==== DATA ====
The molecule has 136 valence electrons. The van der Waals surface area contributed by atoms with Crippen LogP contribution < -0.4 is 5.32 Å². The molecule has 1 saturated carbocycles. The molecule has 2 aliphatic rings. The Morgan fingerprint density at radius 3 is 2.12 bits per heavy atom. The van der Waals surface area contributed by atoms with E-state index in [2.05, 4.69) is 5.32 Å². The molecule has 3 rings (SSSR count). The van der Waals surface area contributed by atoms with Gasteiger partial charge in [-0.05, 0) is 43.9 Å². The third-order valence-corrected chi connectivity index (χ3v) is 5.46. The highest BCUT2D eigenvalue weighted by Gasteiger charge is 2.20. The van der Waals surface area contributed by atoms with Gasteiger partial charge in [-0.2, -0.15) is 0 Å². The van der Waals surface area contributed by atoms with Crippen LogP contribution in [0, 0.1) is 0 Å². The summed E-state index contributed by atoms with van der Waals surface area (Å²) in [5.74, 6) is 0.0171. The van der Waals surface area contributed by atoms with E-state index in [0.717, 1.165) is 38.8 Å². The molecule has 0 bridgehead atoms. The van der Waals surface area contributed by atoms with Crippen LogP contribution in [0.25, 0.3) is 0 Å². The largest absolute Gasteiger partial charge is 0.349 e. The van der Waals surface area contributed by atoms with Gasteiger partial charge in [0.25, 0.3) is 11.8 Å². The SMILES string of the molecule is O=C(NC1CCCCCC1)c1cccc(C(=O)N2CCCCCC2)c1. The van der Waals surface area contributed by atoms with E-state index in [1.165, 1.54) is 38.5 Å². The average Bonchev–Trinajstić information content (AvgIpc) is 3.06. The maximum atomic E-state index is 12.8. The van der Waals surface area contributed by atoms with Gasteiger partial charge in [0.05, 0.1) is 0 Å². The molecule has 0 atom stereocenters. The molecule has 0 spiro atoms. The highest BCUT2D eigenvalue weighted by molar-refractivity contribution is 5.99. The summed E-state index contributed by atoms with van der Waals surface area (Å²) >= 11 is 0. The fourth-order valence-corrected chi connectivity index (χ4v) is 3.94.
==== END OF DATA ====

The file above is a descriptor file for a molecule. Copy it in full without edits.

The molecule has 136 valence electrons. The van der Waals surface area contributed by atoms with Crippen LogP contribution < -0.4 is 5.32 Å². The molecule has 1 saturated carbocycles. The molecule has 2 aliphatic rings. The Morgan fingerprint density at radius 3 is 2.12 bits per heavy atom. The van der Waals surface area contributed by atoms with E-state index in [2.05, 4.69) is 5.32 Å². The molecule has 3 rings (SSSR count). The van der Waals surface area contributed by atoms with Gasteiger partial charge in [-0.05, 0) is 43.9 Å². The third-order valence-corrected chi connectivity index (χ3v) is 5.46. The highest BCUT2D eigenvalue weighted by Gasteiger charge is 2.20. The van der Waals surface area contributed by atoms with Gasteiger partial charge in [-0.2, -0.15) is 0 Å². The van der Waals surface area contributed by atoms with Crippen LogP contribution in [0, 0.1) is 0 Å². The summed E-state index contributed by atoms with van der Waals surface area (Å²) in [5.74, 6) is 0.0171. The van der Waals surface area contributed by atoms with E-state index in [0.717, 1.165) is 38.8 Å². The molecule has 0 bridgehead atoms. The van der Waals surface area contributed by atoms with Crippen LogP contribution in [0.25, 0.3) is 0 Å². The largest absolute Gasteiger partial charge is 0.349 e. The van der Waals surface area contributed by atoms with Gasteiger partial charge in [0.25, 0.3) is 11.8 Å². The SMILES string of the molecule is O=C(NC1CCCCCC1)c1cccc(C(=O)N2CCCCCC2)c1. The van der Waals surface area contributed by atoms with E-state index in [1.165, 1.54) is 38.5 Å². The average Bonchev–Trinajstić information content (AvgIpc) is 3.06. The maximum atomic E-state index is 12.8. The van der Waals surface area contributed by atoms with Gasteiger partial charge in [0.05, 0.1) is 0 Å². The molecule has 0 atom stereocenters. The molecule has 0 spiro atoms. The highest BCUT2D eigenvalue weighted by molar-refractivity contribution is 5.99. The summed E-state index contributed by atoms with van der Waals surface area (Å²) >= 11 is 0. The fourth-order valence-corrected chi connectivity index (χ4v) is 3.94.